FIG. 5 shows contents of the ROM 14 and the contents of a denomination data are allocated in the RAM 17. In the ROM 14, addresses 800 (hexadecimal notation) to 8FF are assigned to a material block 21; addresses 900 to 9FF, to a thickness block 22; and addresses A00 to AFF, to a diameter block 23. Bits B7 to B5 of bits B7 to B0 correspond to denominations A to C of coins. A logic "0" signal is stored at an address represented by each physical characteristic detection data. A logic "0" signal is stored at an address represented by detection data of each physical characteristic allowance range.
Since the material and thickness data partially overlap due to the allowance regardless of coin denominations A to C in the blocks 21 and 22, logic "0" signals are stored in the blocks 21 and 22 in the same manner as described above. The diameter allowances of the coin denominations in the block 23 are the same, so that logic "0" signals are stored in the same manner as described above.
Of the output data from the A/D converter 10 which correspond to the detection outputs from the coils L1 to L4 used as the detectors, the material data obtained by the CPU 11 is used to designate a read address of the block 21. When the diameter data is used to designate a read address of the block 23, the corresponding contents are read out from the ROM 14 and are sent to the CPU 11.
If the output from the A/D converter 10 is given as an 8-bit signal, the two lower hexadecimal digits of addresses 800 to AFF are designated, and upper hexadecimal digits 8, 9, and A correspond to the blocks 21 to 23, respectively. Therefore, the CPU 11 adds predetermined information to this address data, and the resultant data is sequentially sent through the address bus 16.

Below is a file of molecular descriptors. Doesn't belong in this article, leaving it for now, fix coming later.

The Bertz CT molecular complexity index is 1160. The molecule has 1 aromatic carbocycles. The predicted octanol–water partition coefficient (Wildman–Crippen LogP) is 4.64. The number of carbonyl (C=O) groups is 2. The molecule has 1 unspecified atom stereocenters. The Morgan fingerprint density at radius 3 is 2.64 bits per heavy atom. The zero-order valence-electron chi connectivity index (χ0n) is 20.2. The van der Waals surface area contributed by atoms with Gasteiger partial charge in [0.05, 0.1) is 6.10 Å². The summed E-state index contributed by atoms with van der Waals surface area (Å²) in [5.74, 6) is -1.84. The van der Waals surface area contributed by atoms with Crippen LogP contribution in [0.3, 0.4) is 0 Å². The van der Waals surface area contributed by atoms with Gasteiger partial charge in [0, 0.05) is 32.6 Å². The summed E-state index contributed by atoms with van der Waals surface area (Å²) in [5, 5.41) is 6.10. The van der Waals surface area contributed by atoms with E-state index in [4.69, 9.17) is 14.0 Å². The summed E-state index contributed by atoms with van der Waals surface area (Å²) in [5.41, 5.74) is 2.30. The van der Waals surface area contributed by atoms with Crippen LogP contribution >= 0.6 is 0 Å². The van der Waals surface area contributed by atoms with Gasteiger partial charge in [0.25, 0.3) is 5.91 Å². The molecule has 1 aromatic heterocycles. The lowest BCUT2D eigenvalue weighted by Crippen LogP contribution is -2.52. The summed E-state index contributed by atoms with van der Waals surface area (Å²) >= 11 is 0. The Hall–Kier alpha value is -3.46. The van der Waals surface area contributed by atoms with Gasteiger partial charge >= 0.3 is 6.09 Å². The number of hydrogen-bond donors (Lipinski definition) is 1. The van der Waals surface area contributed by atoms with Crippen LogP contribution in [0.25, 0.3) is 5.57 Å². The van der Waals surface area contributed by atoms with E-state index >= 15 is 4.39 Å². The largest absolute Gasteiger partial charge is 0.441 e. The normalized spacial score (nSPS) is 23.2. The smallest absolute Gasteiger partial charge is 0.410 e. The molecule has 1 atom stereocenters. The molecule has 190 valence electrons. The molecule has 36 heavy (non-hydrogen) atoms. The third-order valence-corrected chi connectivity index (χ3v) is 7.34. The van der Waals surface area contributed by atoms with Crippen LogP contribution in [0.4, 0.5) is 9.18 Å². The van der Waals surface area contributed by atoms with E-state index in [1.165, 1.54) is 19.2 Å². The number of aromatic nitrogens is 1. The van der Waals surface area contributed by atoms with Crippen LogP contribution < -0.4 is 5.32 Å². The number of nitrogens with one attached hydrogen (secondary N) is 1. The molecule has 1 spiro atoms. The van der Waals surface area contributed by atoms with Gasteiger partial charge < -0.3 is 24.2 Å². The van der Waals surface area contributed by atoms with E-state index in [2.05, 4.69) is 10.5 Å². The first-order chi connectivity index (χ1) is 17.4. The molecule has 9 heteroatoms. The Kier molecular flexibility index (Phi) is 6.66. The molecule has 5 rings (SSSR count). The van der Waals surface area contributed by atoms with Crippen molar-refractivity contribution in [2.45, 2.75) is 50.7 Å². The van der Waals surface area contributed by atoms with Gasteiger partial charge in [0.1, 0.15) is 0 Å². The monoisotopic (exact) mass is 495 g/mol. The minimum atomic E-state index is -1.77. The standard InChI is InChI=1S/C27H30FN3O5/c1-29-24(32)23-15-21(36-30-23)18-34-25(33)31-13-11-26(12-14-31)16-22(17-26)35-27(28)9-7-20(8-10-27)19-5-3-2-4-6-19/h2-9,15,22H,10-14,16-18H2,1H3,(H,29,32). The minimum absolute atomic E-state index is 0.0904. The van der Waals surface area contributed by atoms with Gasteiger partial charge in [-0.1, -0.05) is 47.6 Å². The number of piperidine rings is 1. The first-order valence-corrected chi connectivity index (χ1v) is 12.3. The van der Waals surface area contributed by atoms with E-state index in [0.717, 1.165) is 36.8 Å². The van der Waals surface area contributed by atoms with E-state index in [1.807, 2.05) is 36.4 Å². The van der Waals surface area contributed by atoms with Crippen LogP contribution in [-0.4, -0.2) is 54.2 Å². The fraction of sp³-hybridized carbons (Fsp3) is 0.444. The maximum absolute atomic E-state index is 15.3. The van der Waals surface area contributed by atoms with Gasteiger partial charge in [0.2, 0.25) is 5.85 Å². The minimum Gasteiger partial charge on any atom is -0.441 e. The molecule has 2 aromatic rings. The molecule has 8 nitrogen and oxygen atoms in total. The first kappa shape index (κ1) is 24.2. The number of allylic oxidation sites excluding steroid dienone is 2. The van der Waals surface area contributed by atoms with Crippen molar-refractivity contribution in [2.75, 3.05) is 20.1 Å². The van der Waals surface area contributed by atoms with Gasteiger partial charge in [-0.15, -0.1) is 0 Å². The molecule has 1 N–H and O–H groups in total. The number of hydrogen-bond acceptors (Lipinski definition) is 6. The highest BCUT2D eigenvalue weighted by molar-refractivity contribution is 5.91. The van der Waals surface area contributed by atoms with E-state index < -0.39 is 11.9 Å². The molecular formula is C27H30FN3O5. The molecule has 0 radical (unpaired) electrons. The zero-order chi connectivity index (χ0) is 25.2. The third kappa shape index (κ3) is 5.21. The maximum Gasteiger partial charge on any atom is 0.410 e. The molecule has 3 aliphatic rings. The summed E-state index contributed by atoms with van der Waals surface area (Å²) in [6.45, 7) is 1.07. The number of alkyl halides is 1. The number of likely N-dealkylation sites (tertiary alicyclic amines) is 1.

For example, if the material data, the thickness data, and the diameter data are given as D5 ("11010101"), 9E ("10011110"), and E7 ("11100111"), respectively, addresses 8D5, 99E, and AE7 of the blocks 21, 22, and 23 are accessed, so that the data contents "01011111", "00111111", and "00111111" are sequentially read out, respectively. The content of a denomination data area 24 is cleared to all "0"s. This updated content is logically ORed with the content of the block 21. The OR product is then written in the denomination data area 24. This OR product is then ORed again with the content of the block 22. The current content of the denomination data area 24 is updated by this resultant OR product. Similarly, the current content of the denomination data area 24 is logically ORed with the content of the block 23, and the resultant product is stored in the denomination data area 24. In the above case, bits B7 of all the blocks 21 to 23 are "0"s, respectively, so that bit B7 of the denomination data area 24 is set to be logic "0" accordingly. Therefore, each physical characteristic is determined to be allowable as one for the denomination A.
When the denomination signals C1 to C4 are output through a decoder or the like, a denomination of a coin inserted through a coin slot can be immediately detected.
If the content "10111111" shown in parentheses is read out from the block 22 due to wrong addressing, the content of the denomination data area 24 is updated to "11111111". Logic "0" disappears from the content of the denomination data area 24, so that the inserted coin is a counterfeit coin, thus indicating "NG", i.e., a message representing that the inserted coin cannot be allowed.